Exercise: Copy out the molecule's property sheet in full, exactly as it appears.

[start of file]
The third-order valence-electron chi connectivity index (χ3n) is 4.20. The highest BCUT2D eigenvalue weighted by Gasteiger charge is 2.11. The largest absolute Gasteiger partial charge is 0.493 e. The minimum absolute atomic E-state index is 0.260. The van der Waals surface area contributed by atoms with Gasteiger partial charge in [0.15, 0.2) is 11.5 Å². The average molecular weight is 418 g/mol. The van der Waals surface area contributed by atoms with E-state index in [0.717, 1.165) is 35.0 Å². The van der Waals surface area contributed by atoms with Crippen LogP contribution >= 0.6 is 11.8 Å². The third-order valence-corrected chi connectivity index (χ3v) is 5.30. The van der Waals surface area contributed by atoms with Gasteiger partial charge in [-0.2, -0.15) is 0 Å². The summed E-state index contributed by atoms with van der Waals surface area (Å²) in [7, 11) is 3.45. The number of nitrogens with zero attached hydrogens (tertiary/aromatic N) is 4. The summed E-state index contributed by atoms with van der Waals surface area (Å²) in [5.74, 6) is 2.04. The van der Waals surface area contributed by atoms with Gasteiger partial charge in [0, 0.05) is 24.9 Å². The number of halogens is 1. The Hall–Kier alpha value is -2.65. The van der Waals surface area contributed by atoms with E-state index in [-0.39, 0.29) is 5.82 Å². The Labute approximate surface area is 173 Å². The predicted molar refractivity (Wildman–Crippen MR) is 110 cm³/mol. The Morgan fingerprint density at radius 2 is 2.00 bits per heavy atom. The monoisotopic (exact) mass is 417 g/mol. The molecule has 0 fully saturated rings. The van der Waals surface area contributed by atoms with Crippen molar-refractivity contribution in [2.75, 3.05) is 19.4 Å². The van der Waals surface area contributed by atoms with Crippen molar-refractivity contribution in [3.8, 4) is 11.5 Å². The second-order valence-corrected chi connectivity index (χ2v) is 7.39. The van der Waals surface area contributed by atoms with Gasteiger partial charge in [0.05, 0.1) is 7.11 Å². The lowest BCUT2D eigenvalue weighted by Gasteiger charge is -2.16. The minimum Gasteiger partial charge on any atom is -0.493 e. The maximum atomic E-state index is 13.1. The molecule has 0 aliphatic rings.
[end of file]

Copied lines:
The third-order valence-electron chi connectivity index (χ3n) is 4.20. The highest BCUT2D eigenvalue weighted by Gasteiger charge is 2.11. The largest absolute Gasteiger partial charge is 0.493 e. The minimum absolute atomic E-state index is 0.260. The van der Waals surface area contributed by atoms with Gasteiger partial charge in [0.15, 0.2) is 11.5 Å². The average molecular weight is 418 g/mol. The van der Waals surface area contributed by atoms with E-state index in [0.717, 1.165) is 35.0 Å². The van der Waals surface area contributed by atoms with Crippen LogP contribution >= 0.6 is 11.8 Å². The third-order valence-corrected chi connectivity index (χ3v) is 5.30. The van der Waals surface area contributed by atoms with Gasteiger partial charge in [-0.2, -0.15) is 0 Å². The summed E-state index contributed by atoms with van der Waals surface area (Å²) in [7, 11) is 3.45. The number of nitrogens with zero attached hydrogens (tertiary/aromatic N) is 4. The summed E-state index contributed by atoms with van der Waals surface area (Å²) in [5.74, 6) is 2.04. The van der Waals surface area contributed by atoms with Gasteiger partial charge in [0, 0.05) is 24.9 Å². The number of halogens is 1. The Hall–Kier alpha value is -2.65. The van der Waals surface area contributed by atoms with E-state index in [-0.39, 0.29) is 5.82 Å². The Labute approximate surface area is 173 Å². The predicted molar refractivity (Wildman–Crippen MR) is 110 cm³/mol. The Morgan fingerprint density at radius 2 is 2.00 bits per heavy atom. The monoisotopic (exact) mass is 417 g/mol. The molecule has 0 fully saturated rings. The van der Waals surface area contributed by atoms with Crippen molar-refractivity contribution in [2.75, 3.05) is 19.4 Å². The van der Waals surface area contributed by atoms with Crippen molar-refractivity contribution in [3.8, 4) is 11.5 Å². The second-order valence-corrected chi connectivity index (χ2v) is 7.39. The van der Waals surface area contributed by atoms with Gasteiger partial charge in [0.05, 0.1) is 7.11 Å². The lowest BCUT2D eigenvalue weighted by Gasteiger charge is -2.16. The minimum Gasteiger partial charge on any atom is -0.493 e. The maximum atomic E-state index is 13.1. The molecule has 0 aliphatic rings.